Han Suyin was born in Beijing in 1917. Her father was a Chinese railway engineer and her mother a Dutch lady. She is a physician and the author of many works, including A Mortal Flower, which tells of the experiences of the author and her family, both in and out of China. This excerpt describes the author's experience of looking for her first job in the early 1930s.
A Mortal Flower
1 The day after meeting Hilda I wrote a letter to the Rockefeller Foundation, applying for a job.
2 (1) Neither Father nor Mother thought I would get in. "You have to have pull. It's an American thing, Rockefeller Foundation. You must have pull."
3 Mother said: "That's where they do all those experiments on dogs and people. All the Big Shots of the Nanking government also came here to have medical treatment, and sometimes took away a nurse to become a new wife."
4 It made sense to me, typing in a hospital; I would learn about medicine, since I wanted to study medicine. And as there was no money at home for me to study, I would earn money, and prepare myself to enter medical school. I had already discovered that a convent-school education was not at all adequate, and that it would take me at least three more years of hard study before being able to enter any college at all. Science, mathematics, Chinese literature and the classics . . .with the poor schooling given to me, it would take me years to get ready for a university.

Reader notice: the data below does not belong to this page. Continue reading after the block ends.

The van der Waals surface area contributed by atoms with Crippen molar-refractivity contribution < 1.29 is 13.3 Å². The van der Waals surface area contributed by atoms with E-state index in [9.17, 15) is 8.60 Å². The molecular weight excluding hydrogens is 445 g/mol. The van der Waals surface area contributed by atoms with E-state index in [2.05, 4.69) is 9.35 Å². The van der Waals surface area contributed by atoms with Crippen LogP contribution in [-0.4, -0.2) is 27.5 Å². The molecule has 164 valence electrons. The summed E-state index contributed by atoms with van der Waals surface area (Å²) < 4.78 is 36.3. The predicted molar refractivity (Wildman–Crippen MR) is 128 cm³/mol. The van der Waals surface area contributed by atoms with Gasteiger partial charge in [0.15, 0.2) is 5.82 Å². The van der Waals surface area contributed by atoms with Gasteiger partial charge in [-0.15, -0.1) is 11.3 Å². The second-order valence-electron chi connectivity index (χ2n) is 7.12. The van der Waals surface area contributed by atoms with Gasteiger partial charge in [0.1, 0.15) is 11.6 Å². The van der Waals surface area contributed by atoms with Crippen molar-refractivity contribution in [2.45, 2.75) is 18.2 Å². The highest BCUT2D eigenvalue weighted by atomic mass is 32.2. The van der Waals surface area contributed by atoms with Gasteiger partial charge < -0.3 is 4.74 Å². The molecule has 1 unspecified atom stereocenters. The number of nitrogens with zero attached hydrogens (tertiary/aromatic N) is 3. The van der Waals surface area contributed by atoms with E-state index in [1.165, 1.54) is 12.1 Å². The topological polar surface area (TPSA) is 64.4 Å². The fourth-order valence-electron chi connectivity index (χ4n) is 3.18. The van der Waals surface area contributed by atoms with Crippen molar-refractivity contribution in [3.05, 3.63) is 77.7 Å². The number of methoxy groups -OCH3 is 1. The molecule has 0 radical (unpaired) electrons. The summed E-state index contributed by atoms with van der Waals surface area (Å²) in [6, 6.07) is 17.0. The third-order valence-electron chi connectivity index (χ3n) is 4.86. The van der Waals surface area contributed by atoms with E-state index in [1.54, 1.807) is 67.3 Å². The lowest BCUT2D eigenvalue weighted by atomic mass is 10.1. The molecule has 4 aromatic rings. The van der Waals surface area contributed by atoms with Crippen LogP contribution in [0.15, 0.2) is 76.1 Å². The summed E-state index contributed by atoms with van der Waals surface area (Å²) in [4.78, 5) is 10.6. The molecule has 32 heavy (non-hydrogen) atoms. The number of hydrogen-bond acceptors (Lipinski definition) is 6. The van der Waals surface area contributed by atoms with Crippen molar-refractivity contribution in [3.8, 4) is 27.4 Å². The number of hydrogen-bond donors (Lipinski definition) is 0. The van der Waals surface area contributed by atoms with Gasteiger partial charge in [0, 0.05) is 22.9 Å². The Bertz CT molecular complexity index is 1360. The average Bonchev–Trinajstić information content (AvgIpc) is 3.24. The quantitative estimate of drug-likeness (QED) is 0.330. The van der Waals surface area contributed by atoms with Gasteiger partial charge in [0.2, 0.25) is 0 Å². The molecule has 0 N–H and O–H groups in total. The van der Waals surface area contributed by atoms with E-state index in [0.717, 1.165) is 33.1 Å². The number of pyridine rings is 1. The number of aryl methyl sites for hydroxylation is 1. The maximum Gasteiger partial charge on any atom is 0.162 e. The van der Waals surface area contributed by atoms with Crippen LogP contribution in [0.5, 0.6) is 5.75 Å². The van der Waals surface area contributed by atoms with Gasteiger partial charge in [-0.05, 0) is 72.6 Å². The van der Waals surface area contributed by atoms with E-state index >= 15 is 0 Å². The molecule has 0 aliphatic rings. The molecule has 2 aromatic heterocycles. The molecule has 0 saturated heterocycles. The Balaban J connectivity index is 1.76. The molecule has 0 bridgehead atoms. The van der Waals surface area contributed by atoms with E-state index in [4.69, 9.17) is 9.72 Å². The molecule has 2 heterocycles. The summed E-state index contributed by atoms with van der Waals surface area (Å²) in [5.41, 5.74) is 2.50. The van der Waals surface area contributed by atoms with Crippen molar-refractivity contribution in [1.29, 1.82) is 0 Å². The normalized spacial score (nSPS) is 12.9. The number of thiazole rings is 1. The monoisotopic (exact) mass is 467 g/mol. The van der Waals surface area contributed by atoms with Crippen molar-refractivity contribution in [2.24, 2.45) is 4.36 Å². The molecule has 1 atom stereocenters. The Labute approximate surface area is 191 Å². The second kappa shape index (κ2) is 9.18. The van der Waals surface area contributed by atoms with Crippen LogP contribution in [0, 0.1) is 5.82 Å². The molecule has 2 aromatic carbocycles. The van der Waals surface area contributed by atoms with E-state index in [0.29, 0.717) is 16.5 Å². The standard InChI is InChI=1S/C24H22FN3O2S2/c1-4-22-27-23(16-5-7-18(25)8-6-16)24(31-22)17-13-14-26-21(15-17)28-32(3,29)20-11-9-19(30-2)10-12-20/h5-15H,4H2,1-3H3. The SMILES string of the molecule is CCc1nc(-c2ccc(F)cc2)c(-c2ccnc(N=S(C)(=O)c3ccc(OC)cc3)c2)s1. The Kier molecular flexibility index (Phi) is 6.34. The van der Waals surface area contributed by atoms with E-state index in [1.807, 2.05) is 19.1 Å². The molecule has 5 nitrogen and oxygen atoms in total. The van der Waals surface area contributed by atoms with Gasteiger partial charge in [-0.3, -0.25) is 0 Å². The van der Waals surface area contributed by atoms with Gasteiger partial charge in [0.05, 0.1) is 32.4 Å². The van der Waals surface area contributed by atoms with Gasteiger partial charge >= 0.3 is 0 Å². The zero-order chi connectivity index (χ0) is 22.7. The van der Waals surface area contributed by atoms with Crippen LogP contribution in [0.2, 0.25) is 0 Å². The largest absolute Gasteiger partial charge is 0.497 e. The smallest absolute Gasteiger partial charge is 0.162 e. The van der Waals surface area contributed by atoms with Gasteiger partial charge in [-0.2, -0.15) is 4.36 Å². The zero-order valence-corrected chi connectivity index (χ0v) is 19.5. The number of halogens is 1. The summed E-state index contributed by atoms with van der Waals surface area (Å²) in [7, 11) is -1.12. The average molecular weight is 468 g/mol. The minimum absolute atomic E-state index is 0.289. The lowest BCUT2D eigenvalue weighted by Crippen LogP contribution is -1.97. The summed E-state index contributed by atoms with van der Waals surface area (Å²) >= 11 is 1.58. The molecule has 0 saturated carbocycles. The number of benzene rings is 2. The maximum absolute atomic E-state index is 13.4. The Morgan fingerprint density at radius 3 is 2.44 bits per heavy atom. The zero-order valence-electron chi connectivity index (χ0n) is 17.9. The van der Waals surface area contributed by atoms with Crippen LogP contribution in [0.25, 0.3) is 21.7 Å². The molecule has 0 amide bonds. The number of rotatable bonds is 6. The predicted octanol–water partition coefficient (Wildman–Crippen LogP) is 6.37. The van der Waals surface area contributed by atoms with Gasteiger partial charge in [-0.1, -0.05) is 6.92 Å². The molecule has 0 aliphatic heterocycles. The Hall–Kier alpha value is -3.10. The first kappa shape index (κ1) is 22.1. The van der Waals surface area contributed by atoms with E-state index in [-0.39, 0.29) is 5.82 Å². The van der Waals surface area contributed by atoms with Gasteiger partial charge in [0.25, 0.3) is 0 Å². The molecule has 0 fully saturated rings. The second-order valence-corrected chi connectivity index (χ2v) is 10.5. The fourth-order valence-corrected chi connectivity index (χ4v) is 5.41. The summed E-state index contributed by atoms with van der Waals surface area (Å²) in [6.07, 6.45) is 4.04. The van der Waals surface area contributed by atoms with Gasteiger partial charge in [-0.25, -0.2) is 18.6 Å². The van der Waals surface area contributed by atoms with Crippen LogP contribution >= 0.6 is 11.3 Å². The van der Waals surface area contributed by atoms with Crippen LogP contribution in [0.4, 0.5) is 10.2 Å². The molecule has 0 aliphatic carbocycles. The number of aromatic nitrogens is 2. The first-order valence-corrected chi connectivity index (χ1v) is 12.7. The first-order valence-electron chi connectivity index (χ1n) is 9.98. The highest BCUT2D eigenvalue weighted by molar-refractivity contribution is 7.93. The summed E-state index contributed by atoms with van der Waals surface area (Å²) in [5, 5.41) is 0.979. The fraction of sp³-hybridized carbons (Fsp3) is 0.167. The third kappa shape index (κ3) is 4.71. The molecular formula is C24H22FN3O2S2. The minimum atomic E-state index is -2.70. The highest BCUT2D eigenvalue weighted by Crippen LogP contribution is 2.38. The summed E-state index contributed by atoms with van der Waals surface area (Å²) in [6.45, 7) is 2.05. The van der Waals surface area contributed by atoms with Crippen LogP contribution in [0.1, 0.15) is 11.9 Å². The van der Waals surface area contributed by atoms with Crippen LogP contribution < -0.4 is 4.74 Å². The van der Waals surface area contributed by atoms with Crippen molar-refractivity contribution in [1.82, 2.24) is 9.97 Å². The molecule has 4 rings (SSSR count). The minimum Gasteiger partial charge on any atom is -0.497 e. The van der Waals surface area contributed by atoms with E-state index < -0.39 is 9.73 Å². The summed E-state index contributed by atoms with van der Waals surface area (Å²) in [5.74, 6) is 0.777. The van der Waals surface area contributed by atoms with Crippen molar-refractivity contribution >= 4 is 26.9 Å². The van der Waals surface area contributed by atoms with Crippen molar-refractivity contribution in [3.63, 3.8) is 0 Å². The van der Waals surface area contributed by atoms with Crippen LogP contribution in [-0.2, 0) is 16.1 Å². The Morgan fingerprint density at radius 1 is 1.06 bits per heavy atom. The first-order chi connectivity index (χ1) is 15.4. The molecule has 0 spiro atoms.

5 "I will do it," But clenched teeth, decision tearing my bowels, were not enough; there was no money, no money, my mother said it, said it until I felt as if every scrap of food I ate was wrenched off my father's body. “我要上大学，”可是，咬牙切齿痛下决心是无济于事的；家里没钱，根本没钱，母亲说的，整天这么说，让我觉得自己吃的每一小口东西仿佛都是从父亲身上撕下来的。
6 "No one is going to feed you doing nothing at home." (2) Of course, one who does not work must not eat unless one can get married, which is called: "being settled at last." But with my looks I would never get married; I was too thin, too sharp, too ugly. Mother said it, Elder Brother had said it. Everyone agreed that I should work, because marriage would be difficult for me.
7 Within a week a reply came. The morning postman brought it, and I choked over my milk and coffee. "I'm to go for an interview. At the Peking Union Medical College. To the Comptroller's office."
8 Father and Mother were pleased. Mother put the coffee pot down and took the letter. "What good paper, so thick." But how could we disguise the fact that I was not [even] fifteen years old? I had claimed to be sixteen in the letter. In fact, said Papa, it was not a lie since Chinese are a year old when born, and if one added the New Year as an extra year, as do the Cantonese and the Hakkas, who became two years old when they reach their first New Year (so that a baby born on December 31st would be reckoned two years old on the following January 2nd), I could claim to being sixteen.
9 "You look sixteen," said Mama; "all you have to do is to stop hopping and picking your pimples. And lengthen your skirt."